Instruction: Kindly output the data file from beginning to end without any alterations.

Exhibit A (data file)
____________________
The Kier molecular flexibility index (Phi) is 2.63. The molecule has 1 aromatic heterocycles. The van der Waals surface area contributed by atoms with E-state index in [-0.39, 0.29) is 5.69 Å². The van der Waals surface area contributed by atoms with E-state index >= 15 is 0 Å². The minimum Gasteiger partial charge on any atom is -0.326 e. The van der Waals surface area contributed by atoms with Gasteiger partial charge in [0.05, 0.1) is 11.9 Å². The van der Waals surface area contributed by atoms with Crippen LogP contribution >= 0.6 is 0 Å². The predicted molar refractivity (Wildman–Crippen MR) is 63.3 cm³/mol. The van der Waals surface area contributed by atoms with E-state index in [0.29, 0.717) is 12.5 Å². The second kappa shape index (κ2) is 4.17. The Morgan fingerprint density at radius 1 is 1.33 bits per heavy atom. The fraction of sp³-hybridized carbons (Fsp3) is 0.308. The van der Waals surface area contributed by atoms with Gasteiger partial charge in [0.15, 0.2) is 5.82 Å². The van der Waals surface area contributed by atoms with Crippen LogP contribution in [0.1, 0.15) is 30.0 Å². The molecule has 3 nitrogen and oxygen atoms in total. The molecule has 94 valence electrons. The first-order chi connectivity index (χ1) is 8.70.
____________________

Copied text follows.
The Kier molecular flexibility index (Phi) is 2.63. The molecule has 1 aromatic heterocycles. The van der Waals surface area contributed by atoms with E-state index in [-0.39, 0.29) is 5.69 Å². The van der Waals surface area contributed by atoms with E-state index >= 15 is 0 Å². The minimum Gasteiger partial charge on any atom is -0.326 e. The van der Waals surface area contributed by atoms with Gasteiger partial charge in [0.05, 0.1) is 11.9 Å². The van der Waals surface area contributed by atoms with Crippen LogP contribution >= 0.6 is 0 Å². The predicted molar refractivity (Wildman–Crippen MR) is 63.3 cm³/mol. The van der Waals surface area contributed by atoms with E-state index in [0.29, 0.717) is 12.5 Å². The second kappa shape index (κ2) is 4.17. The Morgan fingerprint density at radius 1 is 1.33 bits per heavy atom. The fraction of sp³-hybridized carbons (Fsp3) is 0.308. The van der Waals surface area contributed by atoms with Gasteiger partial charge in [0.15, 0.2) is 5.82 Å². The van der Waals surface area contributed by atoms with Crippen LogP contribution in [0.1, 0.15) is 30.0 Å². The molecule has 3 nitrogen and oxygen atoms in total. The molecule has 94 valence electrons. The first-order chi connectivity index (χ1) is 8.70.